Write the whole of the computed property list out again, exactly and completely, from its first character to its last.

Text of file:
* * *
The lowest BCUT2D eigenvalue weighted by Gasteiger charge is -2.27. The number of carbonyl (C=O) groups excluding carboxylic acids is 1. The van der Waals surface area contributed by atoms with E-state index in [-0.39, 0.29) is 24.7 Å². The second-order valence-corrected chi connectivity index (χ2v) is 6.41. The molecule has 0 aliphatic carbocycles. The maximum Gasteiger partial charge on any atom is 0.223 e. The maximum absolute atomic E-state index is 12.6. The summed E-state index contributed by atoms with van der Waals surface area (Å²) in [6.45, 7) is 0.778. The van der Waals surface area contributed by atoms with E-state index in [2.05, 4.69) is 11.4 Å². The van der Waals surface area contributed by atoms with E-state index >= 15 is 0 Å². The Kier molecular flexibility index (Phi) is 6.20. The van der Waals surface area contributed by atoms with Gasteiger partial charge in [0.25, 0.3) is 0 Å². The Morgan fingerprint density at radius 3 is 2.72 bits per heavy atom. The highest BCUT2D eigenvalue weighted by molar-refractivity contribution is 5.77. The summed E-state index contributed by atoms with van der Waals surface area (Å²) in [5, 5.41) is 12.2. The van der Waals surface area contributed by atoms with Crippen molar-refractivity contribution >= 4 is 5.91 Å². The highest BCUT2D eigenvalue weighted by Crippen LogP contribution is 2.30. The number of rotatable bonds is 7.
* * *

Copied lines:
The lowest BCUT2D eigenvalue weighted by Gasteiger charge is -2.27. The number of carbonyl (C=O) groups excluding carboxylic acids is 1. The van der Waals surface area contributed by atoms with E-state index in [-0.39, 0.29) is 24.7 Å². The second-order valence-corrected chi connectivity index (χ2v) is 6.41. The molecule has 0 aliphatic carbocycles. The maximum Gasteiger partial charge on any atom is 0.223 e. The maximum absolute atomic E-state index is 12.6. The summed E-state index contributed by atoms with van der Waals surface area (Å²) in [6.45, 7) is 0.778. The van der Waals surface area contributed by atoms with E-state index in [2.05, 4.69) is 11.4 Å². The van der Waals surface area contributed by atoms with E-state index >= 15 is 0 Å². The Kier molecular flexibility index (Phi) is 6.20. The van der Waals surface area contributed by atoms with Gasteiger partial charge in [0.25, 0.3) is 0 Å². The Morgan fingerprint density at radius 3 is 2.72 bits per heavy atom. The highest BCUT2D eigenvalue weighted by molar-refractivity contribution is 5.77. The summed E-state index contributed by atoms with van der Waals surface area (Å²) in [5, 5.41) is 12.2. The van der Waals surface area contributed by atoms with Crippen molar-refractivity contribution >= 4 is 5.91 Å². The highest BCUT2D eigenvalue weighted by Crippen LogP contribution is 2.30. The number of rotatable bonds is 7.